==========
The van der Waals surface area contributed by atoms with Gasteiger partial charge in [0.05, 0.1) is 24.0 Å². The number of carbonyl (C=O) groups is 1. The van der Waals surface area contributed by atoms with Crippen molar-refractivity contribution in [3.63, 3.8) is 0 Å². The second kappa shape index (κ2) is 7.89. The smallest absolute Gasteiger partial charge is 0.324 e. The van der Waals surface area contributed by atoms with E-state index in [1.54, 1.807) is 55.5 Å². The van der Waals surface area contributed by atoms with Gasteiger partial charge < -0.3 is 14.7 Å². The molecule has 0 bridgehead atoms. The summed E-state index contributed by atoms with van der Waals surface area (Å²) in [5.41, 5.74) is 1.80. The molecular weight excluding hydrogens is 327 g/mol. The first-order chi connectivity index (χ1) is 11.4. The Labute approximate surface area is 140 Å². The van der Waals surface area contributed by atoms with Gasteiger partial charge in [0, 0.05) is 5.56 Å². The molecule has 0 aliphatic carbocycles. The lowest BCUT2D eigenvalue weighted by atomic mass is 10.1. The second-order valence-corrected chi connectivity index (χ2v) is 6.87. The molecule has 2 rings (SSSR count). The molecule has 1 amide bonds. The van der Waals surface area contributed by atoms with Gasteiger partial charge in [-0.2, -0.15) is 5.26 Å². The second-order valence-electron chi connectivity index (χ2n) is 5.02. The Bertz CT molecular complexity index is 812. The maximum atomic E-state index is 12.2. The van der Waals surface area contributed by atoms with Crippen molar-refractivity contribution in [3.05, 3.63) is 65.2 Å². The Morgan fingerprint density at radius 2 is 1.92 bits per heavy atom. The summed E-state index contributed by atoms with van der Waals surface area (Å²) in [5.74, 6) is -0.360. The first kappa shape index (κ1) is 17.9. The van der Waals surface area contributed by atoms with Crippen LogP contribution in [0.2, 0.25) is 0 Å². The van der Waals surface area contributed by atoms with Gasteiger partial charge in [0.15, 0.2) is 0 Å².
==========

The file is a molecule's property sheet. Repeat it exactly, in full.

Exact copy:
The van der Waals surface area contributed by atoms with Gasteiger partial charge in [0.05, 0.1) is 24.0 Å². The number of carbonyl (C=O) groups is 1. The van der Waals surface area contributed by atoms with Crippen molar-refractivity contribution in [3.63, 3.8) is 0 Å². The second kappa shape index (κ2) is 7.89. The smallest absolute Gasteiger partial charge is 0.324 e. The van der Waals surface area contributed by atoms with E-state index in [1.54, 1.807) is 55.5 Å². The van der Waals surface area contributed by atoms with Gasteiger partial charge < -0.3 is 14.7 Å². The molecule has 0 bridgehead atoms. The summed E-state index contributed by atoms with van der Waals surface area (Å²) in [5.41, 5.74) is 1.80. The molecular weight excluding hydrogens is 327 g/mol. The first-order chi connectivity index (χ1) is 11.4. The Labute approximate surface area is 140 Å². The van der Waals surface area contributed by atoms with Gasteiger partial charge in [0, 0.05) is 5.56 Å². The molecule has 0 aliphatic carbocycles. The lowest BCUT2D eigenvalue weighted by atomic mass is 10.1. The second-order valence-corrected chi connectivity index (χ2v) is 6.87. The molecule has 2 rings (SSSR count). The molecule has 1 amide bonds. The van der Waals surface area contributed by atoms with Gasteiger partial charge in [-0.2, -0.15) is 5.26 Å². The second-order valence-electron chi connectivity index (χ2n) is 5.02. The Bertz CT molecular complexity index is 812. The maximum atomic E-state index is 12.2. The van der Waals surface area contributed by atoms with Crippen molar-refractivity contribution in [3.05, 3.63) is 65.2 Å². The Morgan fingerprint density at radius 2 is 1.92 bits per heavy atom. The summed E-state index contributed by atoms with van der Waals surface area (Å²) in [5.74, 6) is -0.360. The first kappa shape index (κ1) is 17.9. The van der Waals surface area contributed by atoms with Crippen LogP contribution in [0.2, 0.25) is 0 Å². The van der Waals surface area contributed by atoms with Gasteiger partial charge in [0.15, 0.2) is 0 Å².